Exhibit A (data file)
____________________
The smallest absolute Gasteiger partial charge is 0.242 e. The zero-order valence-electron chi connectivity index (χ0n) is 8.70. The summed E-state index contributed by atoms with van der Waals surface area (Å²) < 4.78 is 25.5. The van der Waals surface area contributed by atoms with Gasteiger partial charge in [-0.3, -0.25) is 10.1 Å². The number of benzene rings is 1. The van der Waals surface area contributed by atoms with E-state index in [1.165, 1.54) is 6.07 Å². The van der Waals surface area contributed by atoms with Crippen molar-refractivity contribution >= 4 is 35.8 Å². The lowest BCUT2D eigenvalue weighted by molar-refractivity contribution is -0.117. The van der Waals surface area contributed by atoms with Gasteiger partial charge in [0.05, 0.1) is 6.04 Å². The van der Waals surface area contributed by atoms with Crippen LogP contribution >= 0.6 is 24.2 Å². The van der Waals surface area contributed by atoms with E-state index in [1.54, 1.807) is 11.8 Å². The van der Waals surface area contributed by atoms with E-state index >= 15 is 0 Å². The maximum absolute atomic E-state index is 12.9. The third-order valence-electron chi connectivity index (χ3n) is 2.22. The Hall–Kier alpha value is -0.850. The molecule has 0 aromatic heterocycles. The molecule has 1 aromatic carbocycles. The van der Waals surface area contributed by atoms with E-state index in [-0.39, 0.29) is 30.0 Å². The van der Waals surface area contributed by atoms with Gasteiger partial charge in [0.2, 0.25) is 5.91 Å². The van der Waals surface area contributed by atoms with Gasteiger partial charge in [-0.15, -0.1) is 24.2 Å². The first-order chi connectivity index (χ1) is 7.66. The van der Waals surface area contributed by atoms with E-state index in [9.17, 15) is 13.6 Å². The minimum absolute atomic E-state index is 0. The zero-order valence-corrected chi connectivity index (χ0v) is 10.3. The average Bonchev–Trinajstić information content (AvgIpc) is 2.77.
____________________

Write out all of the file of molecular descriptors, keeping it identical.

The smallest absolute Gasteiger partial charge is 0.242 e. The zero-order valence-electron chi connectivity index (χ0n) is 8.70. The summed E-state index contributed by atoms with van der Waals surface area (Å²) < 4.78 is 25.5. The van der Waals surface area contributed by atoms with Gasteiger partial charge in [-0.3, -0.25) is 10.1 Å². The number of benzene rings is 1. The van der Waals surface area contributed by atoms with E-state index in [1.165, 1.54) is 6.07 Å². The van der Waals surface area contributed by atoms with Crippen molar-refractivity contribution >= 4 is 35.8 Å². The lowest BCUT2D eigenvalue weighted by molar-refractivity contribution is -0.117. The van der Waals surface area contributed by atoms with Gasteiger partial charge in [0.05, 0.1) is 6.04 Å². The van der Waals surface area contributed by atoms with Crippen LogP contribution >= 0.6 is 24.2 Å². The van der Waals surface area contributed by atoms with E-state index in [1.54, 1.807) is 11.8 Å². The van der Waals surface area contributed by atoms with E-state index >= 15 is 0 Å². The maximum absolute atomic E-state index is 12.9. The third-order valence-electron chi connectivity index (χ3n) is 2.22. The Hall–Kier alpha value is -0.850. The molecule has 0 aromatic heterocycles. The molecule has 1 aromatic carbocycles. The van der Waals surface area contributed by atoms with E-state index in [-0.39, 0.29) is 30.0 Å². The van der Waals surface area contributed by atoms with Gasteiger partial charge in [0.2, 0.25) is 5.91 Å². The van der Waals surface area contributed by atoms with Gasteiger partial charge in [-0.15, -0.1) is 24.2 Å². The first-order chi connectivity index (χ1) is 7.66. The van der Waals surface area contributed by atoms with E-state index in [9.17, 15) is 13.6 Å². The minimum absolute atomic E-state index is 0. The zero-order valence-corrected chi connectivity index (χ0v) is 10.3. The average Bonchev–Trinajstić information content (AvgIpc) is 2.77.